Management of acute stroke in patients taking novel oral anticoagulants

Authors

  • Graeme J. Hankey,

    Corresponding author
    1. School of Medicine and Pharmacology, The University of Western Australia, Perth, Western Australia, Australia
    • Correspondence: Graeme J. Hankey, School of Medicine and Pharmacology, The University of Western Australia, Room 222, Harry Perkins Institute of Medical Research, QQ Building, QEII Medical Centre, 6 Verdun Street, Nedlands, Perth, Western Australia 6009, Australia. E-mail: graeme.hankey@uwa.edu.au

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  • Bo Norrving,

    1. Department of Clinical Sciences, Neurology, Lund University, Lund, Sweden
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  • Werner Hacke,

    1. Department of Neurology, University of Heidelberg, Heidelberg, Germany
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  • Thorsten Steiner

    1. Department of Neurology, University of Heidelberg, Heidelberg, Germany
    2. Neurologische Klinik, Klinikum Frankfurt Höchst, Frankfurt, Germany
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  • Funding: Professor Thorsten Steiner has received honoraria from Boehringer, Bayer, and BMS–Pfizer. Professor Bo Norrving has acted as consultant for Bayer HealthCare, Servier, Syngis, Daichii Sankyo and Allergan, and has received royalties for a book published by Karolinska University Press. Professor Graeme Hankey has received honoraria for serving on the executive committees of the AMADEUS trial (Sanofi-Aventis), ROCKET AF trial (Johnson & Johnson), and the BOREALIS trial (Sanofi-Aventis), and the stroke outcome adjudication committee of the RE–LY and AVERROES trials. He has also received honoraria from Bayer, Boehringer Ingelheim, and Pfizer Australia for speaking at sponsored scientific symposia and consulting on advisory boards. Professor Werner Hacke has received honoraria from Bayer Schering for his role on the ROCKET AF executive committee, and for contributions to educational symposia and participation in advisory boards. He also receives honoraria for participation on advisory boards organized by Daiichi Sankyo.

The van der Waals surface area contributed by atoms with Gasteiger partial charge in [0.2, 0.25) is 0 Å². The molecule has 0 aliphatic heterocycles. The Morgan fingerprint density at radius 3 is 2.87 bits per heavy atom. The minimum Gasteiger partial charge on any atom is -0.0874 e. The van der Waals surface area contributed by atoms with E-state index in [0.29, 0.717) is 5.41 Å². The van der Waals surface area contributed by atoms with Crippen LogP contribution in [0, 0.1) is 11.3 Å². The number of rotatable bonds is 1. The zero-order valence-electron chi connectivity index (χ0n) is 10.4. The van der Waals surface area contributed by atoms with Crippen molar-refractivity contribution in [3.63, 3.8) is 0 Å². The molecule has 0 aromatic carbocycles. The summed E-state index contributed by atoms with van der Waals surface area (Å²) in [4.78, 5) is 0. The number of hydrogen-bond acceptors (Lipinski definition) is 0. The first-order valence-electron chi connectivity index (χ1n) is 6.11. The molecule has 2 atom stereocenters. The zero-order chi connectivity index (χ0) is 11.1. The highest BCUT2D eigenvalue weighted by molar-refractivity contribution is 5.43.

Abstract

Each year, 1·0–2·0% of individuals with atrial fibrillation and 0·1–0·2% of those with venous thromboembolism who are receiving one of the novel oral anticoagulants (dabigatran, rivaroxaban, or apixaban) can be expected to experience an acute ischemic stroke. Additionally, 0·2–0·5% of individuals with atrial fibrillation who are receiving one of the novel oral anticoagulants can be expected to experience an intracranial hemorrhage. This opinion piece addresses the current literature and offers practical approaches to the management of patients receiving novel oral anticoagulants who present with an ischemic or hemorrhagic stroke. Specifically, we discuss the role of thrombolysis in anticoagulated patients with acute ischemic stroke and factors to consider concerning restarting anticoagulation after acute ischemic and hemorrhagic stroke.

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